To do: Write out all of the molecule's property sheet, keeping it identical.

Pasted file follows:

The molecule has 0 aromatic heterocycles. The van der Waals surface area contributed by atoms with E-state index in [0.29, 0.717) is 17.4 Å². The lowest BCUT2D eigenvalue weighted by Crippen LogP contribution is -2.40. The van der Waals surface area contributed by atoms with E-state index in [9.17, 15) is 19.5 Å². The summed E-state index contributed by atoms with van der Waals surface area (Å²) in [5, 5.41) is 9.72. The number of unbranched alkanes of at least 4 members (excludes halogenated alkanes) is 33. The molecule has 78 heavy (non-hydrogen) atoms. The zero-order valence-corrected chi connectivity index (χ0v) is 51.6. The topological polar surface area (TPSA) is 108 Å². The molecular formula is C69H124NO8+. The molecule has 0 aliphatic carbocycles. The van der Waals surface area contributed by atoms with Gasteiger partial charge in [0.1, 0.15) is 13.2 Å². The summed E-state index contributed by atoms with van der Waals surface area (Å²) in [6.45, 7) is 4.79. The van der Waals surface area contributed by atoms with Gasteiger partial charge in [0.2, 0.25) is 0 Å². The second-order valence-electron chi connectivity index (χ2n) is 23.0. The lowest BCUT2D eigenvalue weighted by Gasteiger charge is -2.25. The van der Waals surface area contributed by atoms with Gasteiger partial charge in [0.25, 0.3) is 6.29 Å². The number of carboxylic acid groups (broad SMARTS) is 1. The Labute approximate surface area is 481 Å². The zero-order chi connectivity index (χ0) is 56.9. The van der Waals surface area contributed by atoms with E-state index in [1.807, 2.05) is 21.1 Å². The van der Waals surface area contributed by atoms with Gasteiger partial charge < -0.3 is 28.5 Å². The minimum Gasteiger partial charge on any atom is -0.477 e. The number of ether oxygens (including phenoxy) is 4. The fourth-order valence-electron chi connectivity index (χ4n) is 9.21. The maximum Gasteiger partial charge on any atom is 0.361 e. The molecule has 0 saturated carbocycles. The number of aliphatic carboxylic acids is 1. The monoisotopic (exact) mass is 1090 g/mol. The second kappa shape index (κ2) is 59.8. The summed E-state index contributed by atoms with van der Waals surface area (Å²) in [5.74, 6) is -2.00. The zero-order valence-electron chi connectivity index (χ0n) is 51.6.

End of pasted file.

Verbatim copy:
The molecule has 0 aromatic heterocycles. The van der Waals surface area contributed by atoms with E-state index in [0.29, 0.717) is 17.4 Å². The lowest BCUT2D eigenvalue weighted by Crippen LogP contribution is -2.40. The van der Waals surface area contributed by atoms with E-state index in [9.17, 15) is 19.5 Å². The summed E-state index contributed by atoms with van der Waals surface area (Å²) in [5, 5.41) is 9.72. The number of unbranched alkanes of at least 4 members (excludes halogenated alkanes) is 33. The molecule has 78 heavy (non-hydrogen) atoms. The zero-order valence-corrected chi connectivity index (χ0v) is 51.6. The topological polar surface area (TPSA) is 108 Å². The molecular formula is C69H124NO8+. The molecule has 0 aliphatic carbocycles. The van der Waals surface area contributed by atoms with Gasteiger partial charge in [0.1, 0.15) is 13.2 Å². The summed E-state index contributed by atoms with van der Waals surface area (Å²) in [6.45, 7) is 4.79. The van der Waals surface area contributed by atoms with Gasteiger partial charge in [0.2, 0.25) is 0 Å². The second-order valence-electron chi connectivity index (χ2n) is 23.0. The lowest BCUT2D eigenvalue weighted by Gasteiger charge is -2.25. The van der Waals surface area contributed by atoms with Gasteiger partial charge in [0.25, 0.3) is 6.29 Å². The number of carboxylic acid groups (broad SMARTS) is 1. The Labute approximate surface area is 481 Å². The zero-order chi connectivity index (χ0) is 56.9. The van der Waals surface area contributed by atoms with E-state index in [1.807, 2.05) is 21.1 Å². The van der Waals surface area contributed by atoms with Gasteiger partial charge < -0.3 is 28.5 Å². The minimum Gasteiger partial charge on any atom is -0.477 e. The number of ether oxygens (including phenoxy) is 4. The fourth-order valence-electron chi connectivity index (χ4n) is 9.21. The maximum Gasteiger partial charge on any atom is 0.361 e. The molecule has 0 saturated carbocycles. The number of aliphatic carboxylic acids is 1. The monoisotopic (exact) mass is 1090 g/mol. The second kappa shape index (κ2) is 59.8. The summed E-state index contributed by atoms with van der Waals surface area (Å²) in [5.74, 6) is -2.00. The zero-order valence-electron chi connectivity index (χ0n) is 51.6.